‘Weed-Out’ Courses Disproportionately Weed Out Minority Students | AIChE

‘Weed-Out’ Courses Disproportionately Weed Out Minority Students


Women, Black, Hispanic, and Indigenous undergraduates earn a disproportionately small number of degrees in science, technology, engineering, and math (STEM). Now, new research finds that part of the reason may lie with the very first STEM classes students take in college.

These introductory classes, sometimes seen as “weed-out” courses because of their difficulty, are a stumbling block to minority and female students, the new study finds. Doing poorly in even one of these classes disproportionately affects these vulnerable students. For example, a white man who intends to get a STEM degree who gets a D, F, or withdraws from one of these classes still has a 33% chance of graduating with that degree in STEM. An academically equivalent Black woman with a single D, F, or withdrawal has only a 15% chance.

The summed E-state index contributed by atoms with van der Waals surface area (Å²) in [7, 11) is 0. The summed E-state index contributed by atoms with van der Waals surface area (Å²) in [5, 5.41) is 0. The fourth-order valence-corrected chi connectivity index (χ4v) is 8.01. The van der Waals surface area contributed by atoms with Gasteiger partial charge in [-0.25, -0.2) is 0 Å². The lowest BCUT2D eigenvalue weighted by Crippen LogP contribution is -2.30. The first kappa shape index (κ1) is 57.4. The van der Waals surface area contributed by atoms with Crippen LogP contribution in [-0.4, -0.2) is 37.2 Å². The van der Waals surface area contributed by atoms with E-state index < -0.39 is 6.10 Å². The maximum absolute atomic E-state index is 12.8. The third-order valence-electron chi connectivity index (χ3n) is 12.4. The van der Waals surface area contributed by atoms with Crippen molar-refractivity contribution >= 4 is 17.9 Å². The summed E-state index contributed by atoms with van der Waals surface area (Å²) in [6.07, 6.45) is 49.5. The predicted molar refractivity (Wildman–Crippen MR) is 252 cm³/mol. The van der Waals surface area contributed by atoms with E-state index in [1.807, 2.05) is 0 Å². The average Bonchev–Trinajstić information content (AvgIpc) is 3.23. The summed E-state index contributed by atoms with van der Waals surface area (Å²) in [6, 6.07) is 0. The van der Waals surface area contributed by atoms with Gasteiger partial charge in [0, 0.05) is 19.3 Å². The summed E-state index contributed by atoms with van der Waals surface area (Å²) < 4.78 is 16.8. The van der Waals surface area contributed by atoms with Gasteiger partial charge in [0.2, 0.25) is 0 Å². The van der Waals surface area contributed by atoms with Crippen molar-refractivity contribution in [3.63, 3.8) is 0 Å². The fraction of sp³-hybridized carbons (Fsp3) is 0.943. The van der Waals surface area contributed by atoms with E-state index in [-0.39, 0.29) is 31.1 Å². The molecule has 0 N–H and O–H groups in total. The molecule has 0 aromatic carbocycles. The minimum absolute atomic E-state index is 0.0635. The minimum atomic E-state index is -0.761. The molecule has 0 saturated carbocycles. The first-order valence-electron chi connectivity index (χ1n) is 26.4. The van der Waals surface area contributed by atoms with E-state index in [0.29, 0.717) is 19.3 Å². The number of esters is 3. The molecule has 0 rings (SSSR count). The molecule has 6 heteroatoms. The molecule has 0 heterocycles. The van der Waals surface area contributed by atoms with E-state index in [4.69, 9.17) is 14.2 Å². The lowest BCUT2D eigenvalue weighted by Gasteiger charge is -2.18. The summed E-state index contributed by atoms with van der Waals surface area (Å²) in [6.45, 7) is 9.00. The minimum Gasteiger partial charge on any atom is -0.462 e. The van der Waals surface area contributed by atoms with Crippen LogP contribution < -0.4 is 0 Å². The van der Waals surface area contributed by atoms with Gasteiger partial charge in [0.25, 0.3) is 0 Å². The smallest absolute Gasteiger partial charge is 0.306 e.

“Even when our students are successful in their intro courses, we have great disparities in graduation rates,” says study leader Nate Brown, a mathematician at Pennsylvania State Univ. “And if they are not successful in even one class, that has an exacerbating effect on these inequities.”

As of 2018, women earned 58% of bachelor’s degrees in the U.S., but only 36% of all STEM degrees, according to the National Center for Education Statistics. According to the National Center for Science and Engineering Statistics, Black, Indigenous, and Hispanic individuals made up 34% of STEM-intending incoming college students in 2018, but only 18% of undergraduate STEM...

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